There is nothing more constant than change. In regard to the healthcare industry, this is a major understatement. During the past 30 years, this industry has gone through some dramatic changes technologically. Even more dramatic have been the changes in the financing and delivery of health care services.
The ever-rising cost of healthcare, now eclipsing about 17 percent of the nation’s GNP, has major economic consequences in all sectors of the economy. It has led to nearly 60 million Americans being unable to afford health insurance and has been a major economic burden for small businesses.
To begin addressing these issues on a global basis, Congress recently passed the Affordable Care Act (ACA) to reform many aspects of how healthcare is paid and delivered. The emphasis of the new law is to significantly improve financial access to healthcare through a variety of insurance reforms while creating more price competition amongst providers and insurers by making the industry more of a consumer-driven market. The goal is to hopefully start reducing overall costs, although whether the ACA is the best way to accomplish this is still under debate.
Although the new law may be a step in the right direction, as a country, we still have a long way to go. Witness the fact that most developed nations of the world have some form of a national healthcare system with the majority expending far below the 17 percent GNP of the U.S. Nonetheless, these countries still lead the U.S. in several positive healthcare outcome indicators.
With our aging population, the demand for healthcare services will continue to increase. Therefore, if costs are going to be reigned in, this will likely only come by changing the way providers are reimbursed. The focus will have to be more on preventive/primary care and infusing, if possible, more competition within the industry.
To expand coverage, the ACA will 1) make it possible for all individuals and/or small businesses without health insurance to purchase a policy with the help of subsidies and tax credits; 2) mandate that every individual purchase a policy (except in cases of financial hardship) in order to broaden the risk pool and bring unit costs down; 3) eliminate the denial of coverage based on pre-existing conditions; 4) require each state to set up an insurance exchange to create more price competition by putting more information and decision-making in the hands of the consumer; and 5) significantly expand Medicaid eligibility.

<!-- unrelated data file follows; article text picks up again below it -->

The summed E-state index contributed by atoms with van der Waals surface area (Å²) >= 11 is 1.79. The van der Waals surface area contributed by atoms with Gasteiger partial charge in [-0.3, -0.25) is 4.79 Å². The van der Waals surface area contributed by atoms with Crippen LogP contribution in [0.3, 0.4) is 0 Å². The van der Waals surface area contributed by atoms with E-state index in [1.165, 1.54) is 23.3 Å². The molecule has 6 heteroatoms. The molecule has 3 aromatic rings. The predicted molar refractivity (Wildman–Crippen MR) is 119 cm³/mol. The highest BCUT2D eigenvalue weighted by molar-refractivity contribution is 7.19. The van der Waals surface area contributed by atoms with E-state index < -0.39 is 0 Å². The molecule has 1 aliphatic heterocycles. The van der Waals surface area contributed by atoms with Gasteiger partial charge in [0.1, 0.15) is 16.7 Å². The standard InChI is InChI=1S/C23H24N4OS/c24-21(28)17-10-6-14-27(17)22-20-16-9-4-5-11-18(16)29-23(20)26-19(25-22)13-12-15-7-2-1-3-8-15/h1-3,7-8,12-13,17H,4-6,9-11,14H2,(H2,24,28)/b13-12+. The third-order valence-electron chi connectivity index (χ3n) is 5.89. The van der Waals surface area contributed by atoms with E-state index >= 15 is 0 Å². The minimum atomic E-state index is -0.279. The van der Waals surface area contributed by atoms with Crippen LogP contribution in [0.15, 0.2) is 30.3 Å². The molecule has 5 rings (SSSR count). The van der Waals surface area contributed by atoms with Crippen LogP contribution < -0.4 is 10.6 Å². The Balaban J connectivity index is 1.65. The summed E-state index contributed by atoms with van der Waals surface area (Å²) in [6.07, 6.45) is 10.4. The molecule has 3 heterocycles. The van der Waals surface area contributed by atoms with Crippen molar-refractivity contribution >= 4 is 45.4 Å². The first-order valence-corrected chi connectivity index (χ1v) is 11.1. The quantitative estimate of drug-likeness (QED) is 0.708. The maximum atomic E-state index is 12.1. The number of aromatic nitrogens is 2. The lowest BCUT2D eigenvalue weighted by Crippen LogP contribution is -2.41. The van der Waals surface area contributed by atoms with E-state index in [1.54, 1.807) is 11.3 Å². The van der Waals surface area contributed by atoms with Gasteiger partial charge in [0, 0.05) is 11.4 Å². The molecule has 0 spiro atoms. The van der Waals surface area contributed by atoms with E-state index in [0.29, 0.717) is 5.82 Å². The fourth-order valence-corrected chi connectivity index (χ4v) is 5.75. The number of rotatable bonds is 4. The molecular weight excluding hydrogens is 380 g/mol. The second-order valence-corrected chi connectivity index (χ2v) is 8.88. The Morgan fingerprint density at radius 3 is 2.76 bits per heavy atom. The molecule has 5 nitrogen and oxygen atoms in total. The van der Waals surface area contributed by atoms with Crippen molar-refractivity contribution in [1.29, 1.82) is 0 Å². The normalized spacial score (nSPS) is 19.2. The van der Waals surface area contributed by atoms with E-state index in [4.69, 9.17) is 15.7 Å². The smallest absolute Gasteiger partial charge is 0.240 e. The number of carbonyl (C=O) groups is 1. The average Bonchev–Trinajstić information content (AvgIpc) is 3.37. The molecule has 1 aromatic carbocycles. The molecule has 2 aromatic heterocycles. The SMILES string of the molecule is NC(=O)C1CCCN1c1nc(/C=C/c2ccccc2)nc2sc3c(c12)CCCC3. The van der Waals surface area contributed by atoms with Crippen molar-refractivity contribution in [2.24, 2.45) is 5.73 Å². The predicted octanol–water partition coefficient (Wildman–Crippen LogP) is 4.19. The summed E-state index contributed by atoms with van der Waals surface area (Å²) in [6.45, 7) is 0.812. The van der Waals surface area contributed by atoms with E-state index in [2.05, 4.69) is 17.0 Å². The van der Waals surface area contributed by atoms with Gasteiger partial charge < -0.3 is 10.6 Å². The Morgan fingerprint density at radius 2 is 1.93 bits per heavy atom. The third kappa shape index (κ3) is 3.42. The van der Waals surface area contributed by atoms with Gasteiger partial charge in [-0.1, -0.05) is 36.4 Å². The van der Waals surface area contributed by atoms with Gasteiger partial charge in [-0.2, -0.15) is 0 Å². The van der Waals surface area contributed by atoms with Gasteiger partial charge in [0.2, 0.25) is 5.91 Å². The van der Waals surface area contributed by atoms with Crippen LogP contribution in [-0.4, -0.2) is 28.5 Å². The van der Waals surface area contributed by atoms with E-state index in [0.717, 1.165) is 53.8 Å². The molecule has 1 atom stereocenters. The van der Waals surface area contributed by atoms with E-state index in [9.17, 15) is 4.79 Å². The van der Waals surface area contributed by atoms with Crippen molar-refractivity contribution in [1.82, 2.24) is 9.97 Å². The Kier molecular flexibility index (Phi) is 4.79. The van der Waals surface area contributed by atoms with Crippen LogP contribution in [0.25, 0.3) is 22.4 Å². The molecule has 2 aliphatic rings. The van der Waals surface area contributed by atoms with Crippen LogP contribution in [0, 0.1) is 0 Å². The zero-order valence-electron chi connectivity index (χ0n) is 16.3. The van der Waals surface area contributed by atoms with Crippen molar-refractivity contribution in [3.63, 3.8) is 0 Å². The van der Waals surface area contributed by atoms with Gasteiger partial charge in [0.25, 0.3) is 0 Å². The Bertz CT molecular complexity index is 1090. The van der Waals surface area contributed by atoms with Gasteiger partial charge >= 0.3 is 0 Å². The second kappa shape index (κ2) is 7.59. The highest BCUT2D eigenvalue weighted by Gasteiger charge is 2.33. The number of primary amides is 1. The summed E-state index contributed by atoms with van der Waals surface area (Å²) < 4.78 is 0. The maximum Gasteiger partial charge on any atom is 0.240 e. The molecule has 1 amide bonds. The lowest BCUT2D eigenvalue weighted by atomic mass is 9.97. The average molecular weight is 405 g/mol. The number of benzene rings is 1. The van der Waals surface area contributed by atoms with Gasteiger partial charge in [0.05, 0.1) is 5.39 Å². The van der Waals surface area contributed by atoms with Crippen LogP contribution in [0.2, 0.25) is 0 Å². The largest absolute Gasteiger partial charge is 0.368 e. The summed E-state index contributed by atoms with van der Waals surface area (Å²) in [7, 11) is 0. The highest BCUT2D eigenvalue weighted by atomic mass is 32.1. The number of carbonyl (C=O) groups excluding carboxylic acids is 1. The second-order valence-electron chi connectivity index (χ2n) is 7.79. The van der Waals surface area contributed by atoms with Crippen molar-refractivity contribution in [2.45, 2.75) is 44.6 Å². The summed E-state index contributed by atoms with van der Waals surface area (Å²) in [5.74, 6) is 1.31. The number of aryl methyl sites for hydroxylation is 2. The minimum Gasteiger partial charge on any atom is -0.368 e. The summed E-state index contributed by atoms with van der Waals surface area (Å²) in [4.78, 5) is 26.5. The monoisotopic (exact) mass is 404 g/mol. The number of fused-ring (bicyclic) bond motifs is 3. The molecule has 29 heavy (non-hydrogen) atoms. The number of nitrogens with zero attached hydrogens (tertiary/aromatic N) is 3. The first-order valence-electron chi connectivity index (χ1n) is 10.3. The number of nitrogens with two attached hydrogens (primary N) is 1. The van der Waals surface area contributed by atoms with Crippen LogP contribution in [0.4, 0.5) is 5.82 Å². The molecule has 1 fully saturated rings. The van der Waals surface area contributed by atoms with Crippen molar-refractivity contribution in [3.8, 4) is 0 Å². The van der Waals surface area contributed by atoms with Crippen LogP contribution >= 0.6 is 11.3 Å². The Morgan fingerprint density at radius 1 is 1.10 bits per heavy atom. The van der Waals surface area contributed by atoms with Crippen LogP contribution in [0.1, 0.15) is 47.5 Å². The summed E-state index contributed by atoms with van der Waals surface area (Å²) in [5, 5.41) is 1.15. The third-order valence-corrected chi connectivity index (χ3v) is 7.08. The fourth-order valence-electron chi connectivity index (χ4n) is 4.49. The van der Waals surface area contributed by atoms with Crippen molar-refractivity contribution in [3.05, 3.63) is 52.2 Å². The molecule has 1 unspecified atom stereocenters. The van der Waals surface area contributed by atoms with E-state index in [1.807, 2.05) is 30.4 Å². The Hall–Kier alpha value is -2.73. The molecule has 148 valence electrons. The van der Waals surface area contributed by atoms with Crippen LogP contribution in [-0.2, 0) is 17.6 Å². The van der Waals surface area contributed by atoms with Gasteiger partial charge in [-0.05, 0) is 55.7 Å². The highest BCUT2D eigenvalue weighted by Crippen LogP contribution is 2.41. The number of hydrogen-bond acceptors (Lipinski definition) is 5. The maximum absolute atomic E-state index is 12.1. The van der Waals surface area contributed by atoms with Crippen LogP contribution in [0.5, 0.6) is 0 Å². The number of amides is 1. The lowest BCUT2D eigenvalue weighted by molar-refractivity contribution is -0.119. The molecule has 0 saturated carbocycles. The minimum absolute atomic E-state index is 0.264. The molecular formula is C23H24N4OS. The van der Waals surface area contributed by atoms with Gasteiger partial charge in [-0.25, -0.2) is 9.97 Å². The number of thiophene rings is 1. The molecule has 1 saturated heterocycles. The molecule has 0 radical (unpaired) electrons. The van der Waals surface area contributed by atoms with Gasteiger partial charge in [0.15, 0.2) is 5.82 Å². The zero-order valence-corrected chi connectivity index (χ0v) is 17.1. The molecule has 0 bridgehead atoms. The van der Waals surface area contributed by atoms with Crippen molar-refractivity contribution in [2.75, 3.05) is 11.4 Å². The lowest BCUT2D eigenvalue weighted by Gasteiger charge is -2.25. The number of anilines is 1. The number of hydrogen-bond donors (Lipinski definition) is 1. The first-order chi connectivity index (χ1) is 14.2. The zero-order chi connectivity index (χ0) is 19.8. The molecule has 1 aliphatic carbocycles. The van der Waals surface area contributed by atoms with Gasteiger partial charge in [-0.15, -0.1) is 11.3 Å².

In regard to cost reduction, the ACA will 1) fund pilot projects in Medicaid and Medicare relative to exploring more incentive-based provider reimbursement methodologies which will likely translate into more risk sharing between the provider, patient and insurer; 2) promote medical malpractice reform; 3) reduce waste, fraud and abuse in public programs; 4) offer incentives to providers who organize delivery models that align financial incentives and promote the coordination rather than fragmentation of care.
So, what are the implications of healthcare reform and related trends in the healthcare industry for the commercial real estate market? Will increasing access to care for another 50 to 60 million more Americans increase the demand for new medical office buildings (MOBs) and healthcare facilities in general? Or will such growth be greatly tempered by the fact that MOBs built since 2005 are experiencing an average vacancy rate of 25 percent nationally? Will healthcare systems look to monetizing some of their real estate assets in order to generate more cash? Will the increased need for integration between hospitals and physicians result in more acquisitions or dispositions of MOBs? Will the vanilla MOB of the past be transitioned to a more sophisticated model housing a wide variety of outpatient services delivered in more of a retail or medical mall setting? If so, what implications will this have for the skill sets required of property managers?
To get answers to some of these questions, you may want to consider attending a symposium on Oct. 26, 2011, entitled Trends in Healthcare and the Implications for Real Estate and sponsored by the Building Owners and Managers Association of Utah. The event will carry three CEU credits for Commercial Real Estate licensure and will feature two panel discussions involving Utah healthcare and real estate experts. The event will be held at the Tower at Rice-Eccles Stadium from 11 a.m. to 2:30 p.m. and will include lunch. Registration fees are $35 for BOMA members and $60 for non-members. Whether you are a building owner, developer, investor, broker, property manager, leasing agent or healthcare executive, you don’t want to miss this. Register at bomautah.org
Jon H. Carlson is a property manager for Lincoln Harris CSG in Salt Lake City. He can be reached at 801.424.6080.